Project description:Neuron-microglia interactions have a crucial role in maintaining the neuroimmune system. The balance of neuroimmune system has emerged as an important process in the pathophysiology of depression. However, how neuron-microglia interactions contribute to major depressive disorders has been poorly understood. Herein, we demonstrated that microglia-derived synaptic changes induced antidepressive-like behavior by using microglia-specific signal transducer and activator of transcription 3 (STAT3) knockout (KO) (STAT3<sup>fl/fl</sup>;LysM-Cre<sup>+/-</sup>) mice. We found that microglia-specific STAT3 KO mice showed antidepressive-like behavior in the forced swim, tail suspension, sucrose preference, and open-field tests. Surprisingly, the secretion of macrophage colony-stimulating factor (M-CSF) was increased from neuronal cells in the brains of STAT3<sup>fl/fl</sup>;LysM-Cre<sup>+/-</sup> mice. Moreover, the phosphorylation of antidepressant-targeting mediators and brain-derived neurotrophic factor expression were increased in the brains of STAT3<sup>fl/fl</sup>;LysM-Cre<sup>+/-</sup> mice as well as in neuronal cells in response to M-CSF stimulation. Importantly, the miniature excitatory postsynaptic current frequency in the medial prefrontal cortex was increased in STAT3<sup>fl/fl</sup>;LysM-Cre<sup>+/-</sup> mice and in the M-CSF treatment group. Collectively, microglial STAT3 regulates depression-related behaviors via neuronal M-CSF-mediated synaptic activity, suggesting that inhibition of microglial STAT3 might be a new therapeutic strategy for depression.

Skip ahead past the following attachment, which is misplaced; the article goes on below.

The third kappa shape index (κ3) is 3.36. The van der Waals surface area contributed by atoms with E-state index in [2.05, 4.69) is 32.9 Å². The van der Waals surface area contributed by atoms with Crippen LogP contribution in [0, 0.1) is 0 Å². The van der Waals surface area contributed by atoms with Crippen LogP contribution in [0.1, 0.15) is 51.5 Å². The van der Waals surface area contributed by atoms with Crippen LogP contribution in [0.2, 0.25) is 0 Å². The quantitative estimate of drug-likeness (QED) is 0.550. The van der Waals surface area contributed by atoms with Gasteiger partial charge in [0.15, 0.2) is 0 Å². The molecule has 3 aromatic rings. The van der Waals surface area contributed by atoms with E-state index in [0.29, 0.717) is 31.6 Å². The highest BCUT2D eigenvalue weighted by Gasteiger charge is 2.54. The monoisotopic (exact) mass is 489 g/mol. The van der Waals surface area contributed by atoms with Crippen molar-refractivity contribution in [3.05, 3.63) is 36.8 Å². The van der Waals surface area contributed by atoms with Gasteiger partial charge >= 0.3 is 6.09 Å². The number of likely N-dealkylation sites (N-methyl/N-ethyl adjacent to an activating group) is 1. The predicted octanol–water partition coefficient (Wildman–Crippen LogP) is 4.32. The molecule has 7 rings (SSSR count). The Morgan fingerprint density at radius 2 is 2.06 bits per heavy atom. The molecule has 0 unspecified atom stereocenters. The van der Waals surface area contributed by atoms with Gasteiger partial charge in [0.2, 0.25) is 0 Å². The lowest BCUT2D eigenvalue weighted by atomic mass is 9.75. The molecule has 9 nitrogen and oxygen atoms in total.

Project description:Biallelic defects of the gene encoding for the intracellular enzyme 3â repair exonuclease (Trex)1 cause Aicardi-GoutiÃ¨res syndrome (AGS), a rare monogenic, lupus-like autoimmune disease, while heterozygous Trex1 loss of function alleles are associated with systemic lupus erythematosus (SLE). Trex1-/- mice develop lethal autoimmune multi-organ inflammation, which results from a chronic type I IFN response triggered by intracellular accumulation of a putative nucleic acid substrate of Trex1. This pathogenic nucleic acid is detected by the broadly, but not ubiquitously, expressed cytosolic DNA sensor cGAS, raising the question whether there are specific cell types that respond to Trex1 deficiency by production of IFN and induce autoimmunity. We generated mice with conditional knock out of the Trex1 gene and demonstrated that loss of Trex1 throughout the hematopoietic system and even selective loss in dendritic cells is sufficient to cause IFN release and autoimmunity. B cells showed no transcriptional response to Trex1 deficiency. Trex1-/- keratinocytes produced IFN but did not induce skin inflammation, whereas loss of Trex1 in cardiomyocytes triggered neither IFN response nor pathology. Trex1-deficient neurons and astrocytes did not release IFN in the CNS. In contrast, mice with selective inactivation of Trex1 in long-living CNS macrophages such as microglia locally produced IFN but did not reproduce the mild encephalitis seen in Trex1-/- mice. Collectively, individual cell types differentially respond to the loss of Trex1 and dendritic cells seem promising candidates for experiments addressing the molecular pathomechanism in Trex1 deficiency. We sorted CD19-positive B cells from spleens of Trex1fl/fl CD19-Cre+ and Trex1fl/fl CD19-Cre- mice and isolated total RNA for library construction to perform mRNA deep sequencing.